Tuesday was our first day with Dr. Chuma and Dr. Ndanu, the veterinarians that we will be spending most of our days with. We started our day by castrating a few piglets and then moved on to the various cases that the veterinarians had been asked to attend. We provided calcium to a cow that had just calved and had a history of hypocalcemia. Her udder was bigger than any we had seen before, and we were told she was producing about 20L of milk a day! For reference, the average cow here produces only 7L per day. After lunch we did a couple autopsies on some chickens from a flock that was experiencing losses. The veterinarians walked us through how to do autopsies, the different common diseases, and what signs to look for when suspecting any of them. Some characteristic muscle lesions led us to our diagnosis of Gumboro disease, which is a highly contagious viral disease. We then visited a calf with an extremely swollen left forelimb and a slightly swollen right forelimb. We flushed the wound and provided the calf with antibiotics.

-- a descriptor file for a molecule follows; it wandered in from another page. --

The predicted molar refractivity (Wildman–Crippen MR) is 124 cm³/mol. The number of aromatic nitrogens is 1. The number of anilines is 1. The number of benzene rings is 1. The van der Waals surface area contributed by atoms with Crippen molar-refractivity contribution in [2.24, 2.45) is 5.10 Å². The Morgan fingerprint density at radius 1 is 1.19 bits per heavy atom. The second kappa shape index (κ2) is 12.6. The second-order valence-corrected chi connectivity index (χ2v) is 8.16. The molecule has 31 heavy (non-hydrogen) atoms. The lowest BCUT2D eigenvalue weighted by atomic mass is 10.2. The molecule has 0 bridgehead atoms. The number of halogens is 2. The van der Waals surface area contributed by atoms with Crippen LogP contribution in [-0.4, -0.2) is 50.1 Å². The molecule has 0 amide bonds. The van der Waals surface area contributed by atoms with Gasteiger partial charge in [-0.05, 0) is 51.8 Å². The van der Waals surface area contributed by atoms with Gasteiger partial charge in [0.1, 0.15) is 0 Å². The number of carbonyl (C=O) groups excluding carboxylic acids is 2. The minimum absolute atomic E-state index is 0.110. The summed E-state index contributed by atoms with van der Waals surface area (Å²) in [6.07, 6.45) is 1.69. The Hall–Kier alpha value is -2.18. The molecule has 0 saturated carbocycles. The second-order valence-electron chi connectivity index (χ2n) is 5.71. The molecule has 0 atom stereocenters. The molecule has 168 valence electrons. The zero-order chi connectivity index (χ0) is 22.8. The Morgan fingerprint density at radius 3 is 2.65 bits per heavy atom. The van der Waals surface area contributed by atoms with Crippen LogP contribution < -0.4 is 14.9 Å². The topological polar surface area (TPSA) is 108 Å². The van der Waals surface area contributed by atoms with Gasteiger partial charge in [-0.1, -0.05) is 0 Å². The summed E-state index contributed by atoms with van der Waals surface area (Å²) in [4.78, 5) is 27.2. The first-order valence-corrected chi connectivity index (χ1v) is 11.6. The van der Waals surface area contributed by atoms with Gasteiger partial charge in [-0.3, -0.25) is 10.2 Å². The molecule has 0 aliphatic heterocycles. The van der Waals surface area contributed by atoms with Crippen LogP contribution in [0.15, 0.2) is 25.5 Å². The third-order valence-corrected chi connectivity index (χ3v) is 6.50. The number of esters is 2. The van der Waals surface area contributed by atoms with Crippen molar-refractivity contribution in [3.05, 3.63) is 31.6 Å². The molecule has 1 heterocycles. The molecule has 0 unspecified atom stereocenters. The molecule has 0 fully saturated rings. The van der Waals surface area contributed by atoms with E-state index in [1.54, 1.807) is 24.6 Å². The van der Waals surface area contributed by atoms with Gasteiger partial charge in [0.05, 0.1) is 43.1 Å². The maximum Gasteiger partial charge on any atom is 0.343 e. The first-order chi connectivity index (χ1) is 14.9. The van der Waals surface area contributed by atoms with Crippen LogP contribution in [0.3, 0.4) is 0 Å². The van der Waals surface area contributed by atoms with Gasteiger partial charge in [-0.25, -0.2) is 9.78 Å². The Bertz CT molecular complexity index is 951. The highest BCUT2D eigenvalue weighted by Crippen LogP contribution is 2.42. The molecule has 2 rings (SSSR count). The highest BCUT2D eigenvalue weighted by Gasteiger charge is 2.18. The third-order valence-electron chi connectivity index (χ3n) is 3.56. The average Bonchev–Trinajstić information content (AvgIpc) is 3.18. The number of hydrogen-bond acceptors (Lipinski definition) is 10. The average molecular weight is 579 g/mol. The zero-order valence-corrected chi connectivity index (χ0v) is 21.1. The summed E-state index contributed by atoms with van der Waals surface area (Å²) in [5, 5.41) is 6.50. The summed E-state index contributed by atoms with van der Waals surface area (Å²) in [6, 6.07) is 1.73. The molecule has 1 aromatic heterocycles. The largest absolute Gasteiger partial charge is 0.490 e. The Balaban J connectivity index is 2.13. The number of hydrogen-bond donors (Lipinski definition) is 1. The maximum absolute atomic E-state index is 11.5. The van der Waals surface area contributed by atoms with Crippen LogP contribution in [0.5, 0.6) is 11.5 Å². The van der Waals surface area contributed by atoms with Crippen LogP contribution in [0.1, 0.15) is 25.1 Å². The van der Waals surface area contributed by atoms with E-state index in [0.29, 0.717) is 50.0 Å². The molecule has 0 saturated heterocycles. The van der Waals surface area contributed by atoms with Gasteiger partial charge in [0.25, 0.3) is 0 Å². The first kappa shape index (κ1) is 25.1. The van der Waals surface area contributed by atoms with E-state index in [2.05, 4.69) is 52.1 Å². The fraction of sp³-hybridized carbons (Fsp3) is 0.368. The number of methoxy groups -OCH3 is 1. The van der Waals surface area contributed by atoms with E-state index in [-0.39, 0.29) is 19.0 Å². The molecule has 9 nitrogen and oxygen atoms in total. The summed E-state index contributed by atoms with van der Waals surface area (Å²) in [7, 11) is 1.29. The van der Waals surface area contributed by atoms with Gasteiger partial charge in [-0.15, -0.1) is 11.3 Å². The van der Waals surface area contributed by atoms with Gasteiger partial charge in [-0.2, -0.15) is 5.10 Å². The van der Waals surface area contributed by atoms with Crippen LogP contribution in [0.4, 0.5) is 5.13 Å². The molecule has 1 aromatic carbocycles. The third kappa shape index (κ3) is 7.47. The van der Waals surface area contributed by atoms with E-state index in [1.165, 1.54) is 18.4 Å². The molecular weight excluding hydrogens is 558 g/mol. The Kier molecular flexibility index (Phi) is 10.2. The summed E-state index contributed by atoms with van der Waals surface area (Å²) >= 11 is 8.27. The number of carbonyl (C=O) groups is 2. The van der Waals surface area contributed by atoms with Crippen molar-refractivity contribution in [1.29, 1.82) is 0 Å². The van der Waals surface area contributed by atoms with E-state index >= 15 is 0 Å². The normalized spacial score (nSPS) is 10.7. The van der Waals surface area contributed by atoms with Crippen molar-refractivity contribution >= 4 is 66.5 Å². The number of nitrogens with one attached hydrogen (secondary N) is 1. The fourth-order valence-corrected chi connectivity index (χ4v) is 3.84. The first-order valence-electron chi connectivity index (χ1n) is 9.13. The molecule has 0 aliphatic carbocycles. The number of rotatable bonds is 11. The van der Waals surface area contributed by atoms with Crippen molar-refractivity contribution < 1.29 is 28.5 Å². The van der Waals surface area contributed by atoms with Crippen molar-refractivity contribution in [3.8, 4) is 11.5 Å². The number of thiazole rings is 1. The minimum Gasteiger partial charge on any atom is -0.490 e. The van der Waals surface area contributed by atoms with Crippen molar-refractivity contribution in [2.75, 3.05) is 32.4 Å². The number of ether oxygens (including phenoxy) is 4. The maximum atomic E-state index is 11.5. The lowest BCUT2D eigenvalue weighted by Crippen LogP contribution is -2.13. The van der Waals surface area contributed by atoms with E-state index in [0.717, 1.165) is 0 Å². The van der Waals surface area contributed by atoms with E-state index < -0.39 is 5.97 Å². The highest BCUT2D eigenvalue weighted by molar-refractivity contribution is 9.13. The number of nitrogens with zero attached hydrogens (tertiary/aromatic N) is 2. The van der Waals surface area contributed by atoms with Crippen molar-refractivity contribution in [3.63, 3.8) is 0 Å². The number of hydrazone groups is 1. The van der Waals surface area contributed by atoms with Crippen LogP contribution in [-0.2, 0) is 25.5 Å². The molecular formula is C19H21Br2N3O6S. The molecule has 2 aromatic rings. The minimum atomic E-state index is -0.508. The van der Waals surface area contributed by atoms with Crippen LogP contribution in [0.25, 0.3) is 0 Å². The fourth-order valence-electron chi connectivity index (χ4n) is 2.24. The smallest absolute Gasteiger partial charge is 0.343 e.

On Wednesday we visited a small animal clinic in Arusha called Merlino Animal Clinic. The veterinarians there, both from Belgium, were very welcoming and allowed us to observe all their cases and ask any questions. We had an unfortunate introduction to Aflatoxin, a toxin that can be found in maize flour that has gotten mouldy. The veterinarians were trying hard to save a young dog that was suffering from intoxication by providing a vitamin k infusion and later with glucose to give him energy. Despite our help, he took a turn for the worst early in the afternoon and died only minutes later. Unfortunately sometimes mouldy maize flour is a common ingredient in meals fed to dogs. We observed spay procedures twice and were in the middle of an amputation when we were called out by Dr. Chuma and Dr. Ndanu to go check on a cow in dystocia. The cow had been in labor since 5pm the day before (it was about 4pm when we got there) and unfortunately the calf was not alive. Dr. Chuma opted to do a c-section on the cow and allowed us to help when possible, although the task was large and skill and speed were obviously required. We both took a turn at suturing the skin and got to feel how seriously tough a cow’s skin is to get through, especially with a needle that is not very sharp! Luckily, the cow was calm throughout the entire procedure and she was recovering well by the next day.